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Seventeenth-Century Danish Latrines Analyzed

Wednesday, June 20, 2018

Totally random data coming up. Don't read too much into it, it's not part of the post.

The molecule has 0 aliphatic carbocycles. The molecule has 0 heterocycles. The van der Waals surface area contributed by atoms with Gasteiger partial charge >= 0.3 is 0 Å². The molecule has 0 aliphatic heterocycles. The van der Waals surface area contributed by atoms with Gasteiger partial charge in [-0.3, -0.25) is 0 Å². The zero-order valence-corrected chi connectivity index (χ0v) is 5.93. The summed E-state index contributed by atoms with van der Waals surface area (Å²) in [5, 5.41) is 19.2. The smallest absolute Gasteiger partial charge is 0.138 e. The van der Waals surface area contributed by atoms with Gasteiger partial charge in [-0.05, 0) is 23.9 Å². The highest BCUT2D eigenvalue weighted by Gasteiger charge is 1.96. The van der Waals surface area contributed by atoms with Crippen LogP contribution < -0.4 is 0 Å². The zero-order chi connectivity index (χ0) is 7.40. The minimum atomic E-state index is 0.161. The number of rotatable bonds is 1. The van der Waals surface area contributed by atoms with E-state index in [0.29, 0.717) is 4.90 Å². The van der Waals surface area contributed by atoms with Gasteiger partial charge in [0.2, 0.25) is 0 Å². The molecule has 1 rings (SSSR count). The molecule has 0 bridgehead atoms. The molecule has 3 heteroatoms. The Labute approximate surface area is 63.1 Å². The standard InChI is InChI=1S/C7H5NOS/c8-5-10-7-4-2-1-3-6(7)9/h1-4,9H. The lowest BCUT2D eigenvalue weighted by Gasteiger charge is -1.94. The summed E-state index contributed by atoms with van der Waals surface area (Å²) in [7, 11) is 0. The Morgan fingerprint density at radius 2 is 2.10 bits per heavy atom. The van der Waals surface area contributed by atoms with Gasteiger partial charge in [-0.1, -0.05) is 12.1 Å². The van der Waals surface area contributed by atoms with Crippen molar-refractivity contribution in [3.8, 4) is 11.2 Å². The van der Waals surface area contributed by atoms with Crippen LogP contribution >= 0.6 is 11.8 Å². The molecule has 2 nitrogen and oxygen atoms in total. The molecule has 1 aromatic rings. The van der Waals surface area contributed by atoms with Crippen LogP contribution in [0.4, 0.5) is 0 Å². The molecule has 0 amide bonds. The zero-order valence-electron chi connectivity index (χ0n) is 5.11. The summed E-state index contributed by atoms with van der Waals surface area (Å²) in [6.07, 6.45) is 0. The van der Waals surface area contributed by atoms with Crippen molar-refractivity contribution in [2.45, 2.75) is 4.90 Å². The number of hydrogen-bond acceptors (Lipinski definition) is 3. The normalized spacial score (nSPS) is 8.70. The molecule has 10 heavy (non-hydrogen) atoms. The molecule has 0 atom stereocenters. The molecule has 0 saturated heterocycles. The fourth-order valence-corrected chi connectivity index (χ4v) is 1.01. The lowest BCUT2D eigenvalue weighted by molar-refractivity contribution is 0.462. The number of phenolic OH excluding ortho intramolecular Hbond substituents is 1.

COPENHAGEN, DENMARK—Cosmos reports that two latrines made from partially buried wine barrels were found under a road that cut through the center of Copenhagen in the late seventeenth century. The latrines were originally placed in a garden. Mette Marie Hald of Denmark’s National Museum analyzed the excrement in the barrels, and found the residents enjoyed a diet of barley, oats, wild cherries, coriander, turnips, lettuce, hops, and mustard, in addition to herring, eels, and pork. Most of the recovered bone fragments were too degraded to identify, however. Some of the foods eaten by the Danes had been imported, such as figs, grapes, bitter orange, and lemons from the Mediterranean, buckwheat husks from the Netherlands, and cloves from Indonesia. Hald and her colleagues also detected the presence of roundworms, whipworms, and a tapeworm. The scientists concluded that Denmark’s Renaissance-era residents ate well, but poor hygienic conditions led to parasitic infestations. For more, go to “Vikings, Worms, and Emphysema.”

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